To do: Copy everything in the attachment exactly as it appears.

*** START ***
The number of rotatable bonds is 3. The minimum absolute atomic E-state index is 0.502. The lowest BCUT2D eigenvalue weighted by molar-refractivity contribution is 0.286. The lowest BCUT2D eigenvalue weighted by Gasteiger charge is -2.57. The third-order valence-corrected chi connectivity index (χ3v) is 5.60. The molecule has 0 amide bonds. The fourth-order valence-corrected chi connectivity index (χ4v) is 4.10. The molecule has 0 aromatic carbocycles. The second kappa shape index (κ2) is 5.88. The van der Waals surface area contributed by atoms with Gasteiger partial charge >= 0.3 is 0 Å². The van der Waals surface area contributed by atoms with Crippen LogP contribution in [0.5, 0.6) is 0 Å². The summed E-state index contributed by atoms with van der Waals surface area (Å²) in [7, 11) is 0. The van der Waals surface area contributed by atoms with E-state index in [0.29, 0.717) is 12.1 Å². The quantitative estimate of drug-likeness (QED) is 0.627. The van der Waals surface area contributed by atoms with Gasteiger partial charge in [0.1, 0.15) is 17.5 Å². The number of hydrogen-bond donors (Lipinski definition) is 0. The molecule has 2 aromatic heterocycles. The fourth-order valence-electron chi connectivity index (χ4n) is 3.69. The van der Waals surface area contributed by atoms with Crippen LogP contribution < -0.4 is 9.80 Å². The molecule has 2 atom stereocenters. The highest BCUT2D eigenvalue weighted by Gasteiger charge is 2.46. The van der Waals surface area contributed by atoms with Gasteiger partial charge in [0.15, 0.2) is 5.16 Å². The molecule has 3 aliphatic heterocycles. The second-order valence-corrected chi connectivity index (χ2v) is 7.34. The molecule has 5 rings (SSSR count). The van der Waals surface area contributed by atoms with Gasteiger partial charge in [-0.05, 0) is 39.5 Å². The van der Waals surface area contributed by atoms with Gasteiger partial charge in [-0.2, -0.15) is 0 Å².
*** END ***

The number of rotatable bonds is 3. The minimum absolute atomic E-state index is 0.502. The lowest BCUT2D eigenvalue weighted by molar-refractivity contribution is 0.286. The lowest BCUT2D eigenvalue weighted by Gasteiger charge is -2.57. The third-order valence-corrected chi connectivity index (χ3v) is 5.60. The molecule has 0 amide bonds. The fourth-order valence-corrected chi connectivity index (χ4v) is 4.10. The molecule has 0 aromatic carbocycles. The second kappa shape index (κ2) is 5.88. The van der Waals surface area contributed by atoms with Gasteiger partial charge >= 0.3 is 0 Å². The van der Waals surface area contributed by atoms with Crippen LogP contribution in [0.5, 0.6) is 0 Å². The summed E-state index contributed by atoms with van der Waals surface area (Å²) in [7, 11) is 0. The van der Waals surface area contributed by atoms with E-state index in [0.29, 0.717) is 12.1 Å². The quantitative estimate of drug-likeness (QED) is 0.627. The van der Waals surface area contributed by atoms with Gasteiger partial charge in [0.1, 0.15) is 17.5 Å². The number of hydrogen-bond donors (Lipinski definition) is 0. The molecule has 2 aromatic heterocycles. The fourth-order valence-electron chi connectivity index (χ4n) is 3.69. The van der Waals surface area contributed by atoms with Crippen LogP contribution < -0.4 is 9.80 Å². The molecule has 2 atom stereocenters. The highest BCUT2D eigenvalue weighted by Gasteiger charge is 2.46. The van der Waals surface area contributed by atoms with Gasteiger partial charge in [0.15, 0.2) is 5.16 Å². The molecule has 3 aliphatic heterocycles. The second-order valence-corrected chi connectivity index (χ2v) is 7.34. The molecule has 5 rings (SSSR count). The van der Waals surface area contributed by atoms with Gasteiger partial charge in [-0.05, 0) is 39.5 Å². The van der Waals surface area contributed by atoms with Gasteiger partial charge in [-0.2, -0.15) is 0 Å².